SNOOZE: Those who sleep for more than eight hours a day are more likely to have a stroke
PEOPLE WHO sleep for more than eight hours a day are more likely to have a stroke, research has shown.
A 10-year study of nearly 10,000 people carried out at the University of Cambridge found that those who took eight hours of sleep on average had a 46 per cent higher than average risk of having a stroke - a serious, life-threatening medical condition which happens when the blood supply to part of the brain is cut off.
Adults tend to need between six and nine hours sleep to feel well-rested, but oversleeping has previously been linked with health problems such as diabetes or obesity.
However, it was unclear from this latest study whether sleeping for more than eight hours was actually causing the kind of cardiovascular problems that can lead to stroke, or whether it was an indicator or symptom of underlying conditions.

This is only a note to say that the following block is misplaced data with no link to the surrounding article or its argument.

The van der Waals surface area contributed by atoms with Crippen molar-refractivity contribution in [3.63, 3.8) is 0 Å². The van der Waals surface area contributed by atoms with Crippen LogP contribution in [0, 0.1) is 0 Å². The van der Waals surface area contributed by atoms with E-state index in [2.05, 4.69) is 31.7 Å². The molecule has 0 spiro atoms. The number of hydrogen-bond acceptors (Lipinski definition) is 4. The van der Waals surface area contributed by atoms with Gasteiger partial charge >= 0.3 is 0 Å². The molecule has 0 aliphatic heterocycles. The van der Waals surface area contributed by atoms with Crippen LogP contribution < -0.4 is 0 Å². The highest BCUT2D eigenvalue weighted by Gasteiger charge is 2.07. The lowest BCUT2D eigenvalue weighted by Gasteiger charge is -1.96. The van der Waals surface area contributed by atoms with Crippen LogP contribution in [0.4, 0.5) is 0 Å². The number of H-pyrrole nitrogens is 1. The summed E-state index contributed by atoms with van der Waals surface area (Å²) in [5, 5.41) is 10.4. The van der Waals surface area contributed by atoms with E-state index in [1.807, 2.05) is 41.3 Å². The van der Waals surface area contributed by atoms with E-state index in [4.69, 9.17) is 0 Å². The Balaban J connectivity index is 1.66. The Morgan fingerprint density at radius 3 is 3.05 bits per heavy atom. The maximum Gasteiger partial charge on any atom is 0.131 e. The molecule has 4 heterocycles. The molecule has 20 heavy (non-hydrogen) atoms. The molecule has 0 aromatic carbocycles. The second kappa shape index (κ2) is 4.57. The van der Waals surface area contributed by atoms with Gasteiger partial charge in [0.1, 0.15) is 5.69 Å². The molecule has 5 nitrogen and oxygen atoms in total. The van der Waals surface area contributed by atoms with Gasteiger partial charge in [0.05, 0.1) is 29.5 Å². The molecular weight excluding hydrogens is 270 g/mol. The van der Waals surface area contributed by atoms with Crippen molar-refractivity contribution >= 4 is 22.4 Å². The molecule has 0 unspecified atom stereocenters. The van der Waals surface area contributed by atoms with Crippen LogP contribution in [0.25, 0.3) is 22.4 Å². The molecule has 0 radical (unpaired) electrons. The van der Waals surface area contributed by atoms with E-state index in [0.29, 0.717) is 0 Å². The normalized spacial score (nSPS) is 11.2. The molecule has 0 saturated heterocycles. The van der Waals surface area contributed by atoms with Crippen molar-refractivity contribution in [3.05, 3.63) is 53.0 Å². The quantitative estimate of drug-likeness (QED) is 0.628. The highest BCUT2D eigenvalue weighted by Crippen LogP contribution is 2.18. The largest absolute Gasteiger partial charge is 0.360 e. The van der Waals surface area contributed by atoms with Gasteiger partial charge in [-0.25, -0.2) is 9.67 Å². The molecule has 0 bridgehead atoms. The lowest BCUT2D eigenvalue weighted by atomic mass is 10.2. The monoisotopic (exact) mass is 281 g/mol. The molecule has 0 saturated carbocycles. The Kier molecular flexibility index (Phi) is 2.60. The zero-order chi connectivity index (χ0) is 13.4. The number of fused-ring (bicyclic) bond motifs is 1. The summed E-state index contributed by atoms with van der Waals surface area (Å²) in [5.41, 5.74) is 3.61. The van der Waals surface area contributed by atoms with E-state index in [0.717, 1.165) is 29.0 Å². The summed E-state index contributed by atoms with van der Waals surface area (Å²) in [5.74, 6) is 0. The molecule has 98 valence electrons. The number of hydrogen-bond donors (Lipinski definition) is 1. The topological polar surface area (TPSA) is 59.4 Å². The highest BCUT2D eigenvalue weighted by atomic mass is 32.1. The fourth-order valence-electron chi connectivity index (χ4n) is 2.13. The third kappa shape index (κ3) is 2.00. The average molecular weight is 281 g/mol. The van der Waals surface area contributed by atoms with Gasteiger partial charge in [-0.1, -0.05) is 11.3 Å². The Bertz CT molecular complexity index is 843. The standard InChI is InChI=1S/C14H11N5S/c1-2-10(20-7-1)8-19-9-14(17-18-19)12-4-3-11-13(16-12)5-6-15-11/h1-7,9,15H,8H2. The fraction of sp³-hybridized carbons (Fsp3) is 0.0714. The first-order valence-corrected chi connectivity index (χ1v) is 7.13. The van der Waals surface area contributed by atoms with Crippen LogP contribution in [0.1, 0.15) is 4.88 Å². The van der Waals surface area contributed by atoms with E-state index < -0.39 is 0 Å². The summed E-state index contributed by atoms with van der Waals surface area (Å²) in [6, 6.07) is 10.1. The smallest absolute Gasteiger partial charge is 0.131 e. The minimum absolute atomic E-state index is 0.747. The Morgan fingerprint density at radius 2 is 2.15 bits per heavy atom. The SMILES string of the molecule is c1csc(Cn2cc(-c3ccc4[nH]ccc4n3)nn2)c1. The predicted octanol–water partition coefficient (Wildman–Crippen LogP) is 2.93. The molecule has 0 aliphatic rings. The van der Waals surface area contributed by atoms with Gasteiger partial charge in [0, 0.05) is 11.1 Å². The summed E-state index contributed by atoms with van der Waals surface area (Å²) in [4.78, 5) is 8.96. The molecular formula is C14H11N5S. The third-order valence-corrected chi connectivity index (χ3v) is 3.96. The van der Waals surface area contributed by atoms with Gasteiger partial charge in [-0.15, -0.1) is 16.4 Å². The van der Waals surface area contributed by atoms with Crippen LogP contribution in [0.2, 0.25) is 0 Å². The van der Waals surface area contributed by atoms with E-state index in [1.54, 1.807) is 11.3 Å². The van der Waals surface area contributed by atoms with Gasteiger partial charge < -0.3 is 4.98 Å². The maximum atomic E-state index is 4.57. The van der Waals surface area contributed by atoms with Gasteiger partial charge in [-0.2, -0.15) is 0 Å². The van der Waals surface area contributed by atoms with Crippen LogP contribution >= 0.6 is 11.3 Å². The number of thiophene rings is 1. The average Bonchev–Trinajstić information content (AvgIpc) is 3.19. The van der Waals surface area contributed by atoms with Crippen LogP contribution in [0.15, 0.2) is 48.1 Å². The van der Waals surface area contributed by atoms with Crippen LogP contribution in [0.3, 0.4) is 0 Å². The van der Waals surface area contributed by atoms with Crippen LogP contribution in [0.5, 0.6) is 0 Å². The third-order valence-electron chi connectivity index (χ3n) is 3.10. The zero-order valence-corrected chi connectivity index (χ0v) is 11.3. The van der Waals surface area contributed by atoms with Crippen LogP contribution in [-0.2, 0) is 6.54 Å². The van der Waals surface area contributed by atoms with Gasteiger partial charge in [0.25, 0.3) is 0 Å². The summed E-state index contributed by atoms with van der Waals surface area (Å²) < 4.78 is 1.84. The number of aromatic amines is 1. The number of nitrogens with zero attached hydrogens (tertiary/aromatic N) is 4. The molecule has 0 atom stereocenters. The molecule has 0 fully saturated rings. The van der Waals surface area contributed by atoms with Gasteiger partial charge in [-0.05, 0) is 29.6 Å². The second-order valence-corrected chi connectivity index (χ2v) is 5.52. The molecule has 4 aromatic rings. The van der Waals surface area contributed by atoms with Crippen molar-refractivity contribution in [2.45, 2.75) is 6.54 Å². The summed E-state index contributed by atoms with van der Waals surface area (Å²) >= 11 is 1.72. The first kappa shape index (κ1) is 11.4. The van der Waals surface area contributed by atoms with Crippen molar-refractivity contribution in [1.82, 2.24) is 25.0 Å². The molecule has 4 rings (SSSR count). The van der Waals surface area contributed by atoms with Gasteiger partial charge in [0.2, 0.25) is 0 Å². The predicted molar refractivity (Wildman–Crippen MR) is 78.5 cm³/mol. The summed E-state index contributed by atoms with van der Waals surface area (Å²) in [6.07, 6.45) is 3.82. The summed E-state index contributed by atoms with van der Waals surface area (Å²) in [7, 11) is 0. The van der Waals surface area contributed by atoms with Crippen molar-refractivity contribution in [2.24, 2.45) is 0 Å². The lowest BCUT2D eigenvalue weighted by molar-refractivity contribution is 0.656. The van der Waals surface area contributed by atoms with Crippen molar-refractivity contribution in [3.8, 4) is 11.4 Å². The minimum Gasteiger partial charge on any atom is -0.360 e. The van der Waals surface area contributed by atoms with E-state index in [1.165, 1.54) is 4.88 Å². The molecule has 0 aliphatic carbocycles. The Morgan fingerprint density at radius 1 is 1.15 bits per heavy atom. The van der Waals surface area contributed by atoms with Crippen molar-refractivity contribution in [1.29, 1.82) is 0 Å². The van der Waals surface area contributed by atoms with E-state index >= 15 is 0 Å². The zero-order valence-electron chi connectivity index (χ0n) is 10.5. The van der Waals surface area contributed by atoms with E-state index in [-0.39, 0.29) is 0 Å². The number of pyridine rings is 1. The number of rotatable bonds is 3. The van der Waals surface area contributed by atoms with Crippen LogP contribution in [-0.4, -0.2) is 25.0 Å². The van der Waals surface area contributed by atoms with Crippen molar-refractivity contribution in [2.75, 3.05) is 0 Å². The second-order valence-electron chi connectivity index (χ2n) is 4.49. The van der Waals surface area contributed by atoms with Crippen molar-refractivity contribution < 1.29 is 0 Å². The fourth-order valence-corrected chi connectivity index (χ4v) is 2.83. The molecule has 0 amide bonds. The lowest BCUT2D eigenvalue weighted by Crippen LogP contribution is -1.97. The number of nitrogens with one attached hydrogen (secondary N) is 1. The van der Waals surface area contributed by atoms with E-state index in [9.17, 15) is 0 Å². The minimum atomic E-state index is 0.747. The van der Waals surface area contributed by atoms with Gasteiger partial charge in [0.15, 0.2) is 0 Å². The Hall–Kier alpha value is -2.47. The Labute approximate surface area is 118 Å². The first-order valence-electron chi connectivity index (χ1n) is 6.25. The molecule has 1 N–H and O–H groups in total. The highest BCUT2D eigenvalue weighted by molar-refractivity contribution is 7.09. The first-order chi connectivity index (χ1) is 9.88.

Researchers began collecting data in 1998 by asking people aged between 42 and 81 how long they slept on an average. Researchers tracked their sleeping habits over 10 years, in which time 346 of the participants suffered a stroke.
Seven out of 10 participants reported sleeping between six and eight hours a day, and one in 10 said they slept for more than eight hours.
The life-threatening conditon is Britain’s third biggest killer, behind heart disease and cancer.
Every year there are more than 150,000 strokes in the UK, and people of African and Caribbean origin are twice as likely to have a stroke than the general UK population.